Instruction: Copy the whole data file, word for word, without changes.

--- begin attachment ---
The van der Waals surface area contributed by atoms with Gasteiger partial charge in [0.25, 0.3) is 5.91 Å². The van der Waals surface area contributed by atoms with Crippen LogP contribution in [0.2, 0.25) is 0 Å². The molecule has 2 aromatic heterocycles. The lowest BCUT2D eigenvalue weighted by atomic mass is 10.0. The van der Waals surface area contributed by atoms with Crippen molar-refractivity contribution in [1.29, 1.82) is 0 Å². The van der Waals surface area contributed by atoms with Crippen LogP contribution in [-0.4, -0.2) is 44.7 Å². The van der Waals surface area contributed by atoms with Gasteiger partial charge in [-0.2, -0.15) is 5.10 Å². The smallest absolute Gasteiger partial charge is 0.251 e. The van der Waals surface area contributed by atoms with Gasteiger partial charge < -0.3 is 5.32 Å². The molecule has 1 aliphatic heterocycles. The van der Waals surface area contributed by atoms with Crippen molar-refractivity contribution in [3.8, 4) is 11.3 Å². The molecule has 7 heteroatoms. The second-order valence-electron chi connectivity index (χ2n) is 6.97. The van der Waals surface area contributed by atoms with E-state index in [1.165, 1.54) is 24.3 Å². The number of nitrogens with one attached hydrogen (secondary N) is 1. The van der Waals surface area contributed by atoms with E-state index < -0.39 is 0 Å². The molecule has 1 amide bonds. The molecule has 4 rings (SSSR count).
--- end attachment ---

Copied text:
The van der Waals surface area contributed by atoms with Gasteiger partial charge in [0.25, 0.3) is 5.91 Å². The van der Waals surface area contributed by atoms with Crippen LogP contribution in [0.2, 0.25) is 0 Å². The molecule has 2 aromatic heterocycles. The lowest BCUT2D eigenvalue weighted by atomic mass is 10.0. The van der Waals surface area contributed by atoms with Crippen molar-refractivity contribution in [1.29, 1.82) is 0 Å². The van der Waals surface area contributed by atoms with Crippen LogP contribution in [-0.4, -0.2) is 44.7 Å². The van der Waals surface area contributed by atoms with Gasteiger partial charge in [-0.2, -0.15) is 5.10 Å². The smallest absolute Gasteiger partial charge is 0.251 e. The van der Waals surface area contributed by atoms with Gasteiger partial charge < -0.3 is 5.32 Å². The molecule has 1 aliphatic heterocycles. The van der Waals surface area contributed by atoms with Crippen molar-refractivity contribution in [3.8, 4) is 11.3 Å². The molecule has 7 heteroatoms. The second-order valence-electron chi connectivity index (χ2n) is 6.97. The van der Waals surface area contributed by atoms with E-state index in [1.165, 1.54) is 24.3 Å². The number of nitrogens with one attached hydrogen (secondary N) is 1. The van der Waals surface area contributed by atoms with E-state index < -0.39 is 0 Å². The molecule has 1 amide bonds. The molecule has 4 rings (SSSR count).